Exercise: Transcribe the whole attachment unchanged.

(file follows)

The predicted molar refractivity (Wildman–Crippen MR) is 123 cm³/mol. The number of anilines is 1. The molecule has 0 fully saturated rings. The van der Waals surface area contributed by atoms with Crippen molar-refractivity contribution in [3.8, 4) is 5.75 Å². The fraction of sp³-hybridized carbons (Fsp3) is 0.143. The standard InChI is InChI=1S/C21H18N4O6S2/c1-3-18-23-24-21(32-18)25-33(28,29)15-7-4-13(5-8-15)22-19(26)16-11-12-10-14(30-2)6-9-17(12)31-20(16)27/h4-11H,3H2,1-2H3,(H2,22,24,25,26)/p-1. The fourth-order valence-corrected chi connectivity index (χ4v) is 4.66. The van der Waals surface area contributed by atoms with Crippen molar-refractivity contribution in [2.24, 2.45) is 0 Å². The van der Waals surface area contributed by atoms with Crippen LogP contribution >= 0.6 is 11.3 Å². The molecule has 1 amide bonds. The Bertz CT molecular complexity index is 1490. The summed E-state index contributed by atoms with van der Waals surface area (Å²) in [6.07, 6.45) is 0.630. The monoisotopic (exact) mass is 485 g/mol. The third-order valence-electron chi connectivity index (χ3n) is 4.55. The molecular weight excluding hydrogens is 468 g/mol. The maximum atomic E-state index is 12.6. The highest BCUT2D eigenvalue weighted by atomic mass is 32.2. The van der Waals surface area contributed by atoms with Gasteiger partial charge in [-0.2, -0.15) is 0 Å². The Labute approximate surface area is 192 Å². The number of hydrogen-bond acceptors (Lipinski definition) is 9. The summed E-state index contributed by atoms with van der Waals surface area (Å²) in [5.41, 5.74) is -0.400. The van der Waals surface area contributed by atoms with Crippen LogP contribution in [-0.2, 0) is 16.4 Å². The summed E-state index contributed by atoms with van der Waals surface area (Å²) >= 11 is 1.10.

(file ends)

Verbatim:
The predicted molar refractivity (Wildman–Crippen MR) is 123 cm³/mol. The number of anilines is 1. The molecule has 0 fully saturated rings. The van der Waals surface area contributed by atoms with Crippen molar-refractivity contribution in [3.8, 4) is 5.75 Å². The fraction of sp³-hybridized carbons (Fsp3) is 0.143. The standard InChI is InChI=1S/C21H18N4O6S2/c1-3-18-23-24-21(32-18)25-33(28,29)15-7-4-13(5-8-15)22-19(26)16-11-12-10-14(30-2)6-9-17(12)31-20(16)27/h4-11H,3H2,1-2H3,(H2,22,24,25,26)/p-1. The fourth-order valence-corrected chi connectivity index (χ4v) is 4.66. The van der Waals surface area contributed by atoms with Crippen molar-refractivity contribution in [2.24, 2.45) is 0 Å². The van der Waals surface area contributed by atoms with Crippen LogP contribution >= 0.6 is 11.3 Å². The molecule has 1 amide bonds. The Bertz CT molecular complexity index is 1490. The summed E-state index contributed by atoms with van der Waals surface area (Å²) in [6.07, 6.45) is 0.630. The monoisotopic (exact) mass is 485 g/mol. The third-order valence-electron chi connectivity index (χ3n) is 4.55. The molecular weight excluding hydrogens is 468 g/mol. The maximum atomic E-state index is 12.6. The highest BCUT2D eigenvalue weighted by atomic mass is 32.2. The van der Waals surface area contributed by atoms with Gasteiger partial charge in [-0.2, -0.15) is 0 Å². The Labute approximate surface area is 192 Å². The number of hydrogen-bond acceptors (Lipinski definition) is 9. The summed E-state index contributed by atoms with van der Waals surface area (Å²) in [5.41, 5.74) is -0.400. The van der Waals surface area contributed by atoms with Crippen LogP contribution in [-0.2, 0) is 16.4 Å². The summed E-state index contributed by atoms with van der Waals surface area (Å²) >= 11 is 1.10.